Have you ever thought about what you’d tell yourself if you could time travel to your diagnosis day? With what I know now, I’ve been thinking about what I would have told myself.
I would have told myself that it’s not only OK, but also important to grieve your past life and the person you’ve left behind. Don’t act like it’s no big deal and stuff down those feelings. Anytime we experience loss in life, we need to acknowledge it, feel it, and then move on. But don’t rush it. It’s not a one-and-done kind of experience, either; it will continue to assail you from time to time. That’s just the nature of grief.
I would have told myself that pushing beyond my limits comes with a price, which sometimes means days in bed. Pay attention to what your body is telling you. Sometimes you can do something today that next week would be completely impossible, and that’s OK. Along these same lines, you need to learn to say no without feeling guilty. Other people are not necessarily going to understand, but don’t make that your problem. Your health needs to be priority No. 1.
I would tell myself that it’s not a sign of weakness to ask for help. When I don’t ask for help, I rob someone else of a blessing. People don’t always know what you need, so it’s OK to let them know. Don’t let your pride get in the way; it can be a real stumbling block.
I would say to be kind to yourself. Figure out what is important to you and let go of unrealistic expectations, be they yours or someone else’s. Being kind to yourself is not selfish; it’s a necessity now, and that’s OK. Do more of the things that bring you joy, understanding that those things are different now. Writing is one of the things that bring me joy; I would never have tried it if I didn’t get sick.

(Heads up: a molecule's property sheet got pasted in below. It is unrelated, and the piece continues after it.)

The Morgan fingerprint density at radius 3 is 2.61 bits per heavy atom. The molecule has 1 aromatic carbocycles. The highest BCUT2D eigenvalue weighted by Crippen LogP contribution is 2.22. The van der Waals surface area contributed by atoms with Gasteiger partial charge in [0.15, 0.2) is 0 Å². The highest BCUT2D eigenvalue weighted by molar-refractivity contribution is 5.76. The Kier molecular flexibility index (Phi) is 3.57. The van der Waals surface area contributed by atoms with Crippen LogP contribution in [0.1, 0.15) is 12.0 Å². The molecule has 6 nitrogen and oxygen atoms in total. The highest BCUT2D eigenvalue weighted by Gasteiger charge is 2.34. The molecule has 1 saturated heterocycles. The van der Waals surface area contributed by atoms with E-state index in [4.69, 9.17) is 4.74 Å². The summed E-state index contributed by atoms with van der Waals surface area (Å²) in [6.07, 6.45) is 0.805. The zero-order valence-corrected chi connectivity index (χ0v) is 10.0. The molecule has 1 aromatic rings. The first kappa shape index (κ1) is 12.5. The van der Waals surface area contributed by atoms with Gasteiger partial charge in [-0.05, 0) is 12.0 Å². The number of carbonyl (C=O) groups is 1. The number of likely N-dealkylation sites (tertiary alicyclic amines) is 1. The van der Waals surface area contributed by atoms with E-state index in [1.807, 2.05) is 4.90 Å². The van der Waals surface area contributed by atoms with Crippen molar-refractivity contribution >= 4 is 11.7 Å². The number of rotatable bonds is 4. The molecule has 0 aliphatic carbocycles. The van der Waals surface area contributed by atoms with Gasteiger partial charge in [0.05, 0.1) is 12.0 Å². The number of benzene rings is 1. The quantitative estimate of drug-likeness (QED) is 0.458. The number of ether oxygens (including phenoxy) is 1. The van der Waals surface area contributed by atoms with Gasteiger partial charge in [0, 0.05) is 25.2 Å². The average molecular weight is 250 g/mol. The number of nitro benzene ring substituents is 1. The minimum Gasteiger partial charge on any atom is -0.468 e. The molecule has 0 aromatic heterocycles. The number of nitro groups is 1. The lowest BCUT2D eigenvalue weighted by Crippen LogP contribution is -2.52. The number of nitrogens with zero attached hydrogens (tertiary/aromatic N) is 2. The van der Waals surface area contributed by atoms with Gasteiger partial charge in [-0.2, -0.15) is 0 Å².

I would be sure I knew to make self-care a priority. That means saying no when I need to, taking naps, lying down when needed, or leaving an event early when my body tells me that I’ve had enough, just to name a few. Things are not always going to go smoothly; there will always be last-minute adjustments to be made based on your symptoms and energy level at any given moment.
Be intentional with the life you’ve been given. I know you didn’t choose this journey, but trust that God has a plan and a purpose in it. Find ways to encourage others, be as social as you’re able for your emotional health, trust yourself to make good decisions, and make sure your doctors are willing to have a dialogue, not just dictate. Don’t compare your journey to anyone else’s because everyone is different.
What are a few things you would tell yourself? Please share in the comments section so we can all benefit.
Note: Fibromyalgia News Today is strictly a news and information website about the disease. It does not provide medical advice, diagnosis, or treatment. This content is not intended to be a substitute for professional medical advice, diagnosis, or treatment. Always seek the advice of your physician or other qualified health provider with any questions you may have regarding a medical condition. Never disregard professional medical advice or delay in seeking it because of something you have read on this website. The opinions expressed in this column are not those of Fibromyalgia News Today, or its parent company, BioNews Services, and are intended to spark discussion about issues pertaining to fibromyalgia.
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